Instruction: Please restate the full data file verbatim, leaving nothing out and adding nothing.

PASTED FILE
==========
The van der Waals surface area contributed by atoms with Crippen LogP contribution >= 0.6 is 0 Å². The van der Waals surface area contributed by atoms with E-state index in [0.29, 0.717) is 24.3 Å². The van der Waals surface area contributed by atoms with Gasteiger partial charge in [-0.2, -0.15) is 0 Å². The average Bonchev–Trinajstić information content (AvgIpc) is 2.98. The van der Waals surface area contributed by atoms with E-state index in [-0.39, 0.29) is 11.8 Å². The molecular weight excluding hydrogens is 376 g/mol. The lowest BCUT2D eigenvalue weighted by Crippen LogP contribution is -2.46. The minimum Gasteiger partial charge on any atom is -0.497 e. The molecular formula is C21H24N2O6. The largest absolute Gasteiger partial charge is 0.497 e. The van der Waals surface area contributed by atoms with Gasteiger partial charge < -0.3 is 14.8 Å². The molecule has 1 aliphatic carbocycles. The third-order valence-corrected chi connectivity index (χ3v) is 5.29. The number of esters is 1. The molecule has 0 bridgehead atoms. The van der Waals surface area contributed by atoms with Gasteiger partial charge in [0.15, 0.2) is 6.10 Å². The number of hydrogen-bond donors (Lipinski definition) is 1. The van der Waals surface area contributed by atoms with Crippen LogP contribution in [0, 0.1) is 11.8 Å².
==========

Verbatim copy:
The van der Waals surface area contributed by atoms with Crippen LogP contribution >= 0.6 is 0 Å². The van der Waals surface area contributed by atoms with E-state index in [0.29, 0.717) is 24.3 Å². The van der Waals surface area contributed by atoms with Gasteiger partial charge in [-0.2, -0.15) is 0 Å². The average Bonchev–Trinajstić information content (AvgIpc) is 2.98. The van der Waals surface area contributed by atoms with E-state index in [-0.39, 0.29) is 11.8 Å². The molecular weight excluding hydrogens is 376 g/mol. The lowest BCUT2D eigenvalue weighted by Crippen LogP contribution is -2.46. The minimum Gasteiger partial charge on any atom is -0.497 e. The molecular formula is C21H24N2O6. The largest absolute Gasteiger partial charge is 0.497 e. The van der Waals surface area contributed by atoms with Gasteiger partial charge < -0.3 is 14.8 Å². The molecule has 1 aliphatic carbocycles. The third-order valence-corrected chi connectivity index (χ3v) is 5.29. The number of esters is 1. The molecule has 0 bridgehead atoms. The van der Waals surface area contributed by atoms with Gasteiger partial charge in [0.15, 0.2) is 6.10 Å². The number of hydrogen-bond donors (Lipinski definition) is 1. The van der Waals surface area contributed by atoms with Crippen LogP contribution in [0, 0.1) is 11.8 Å².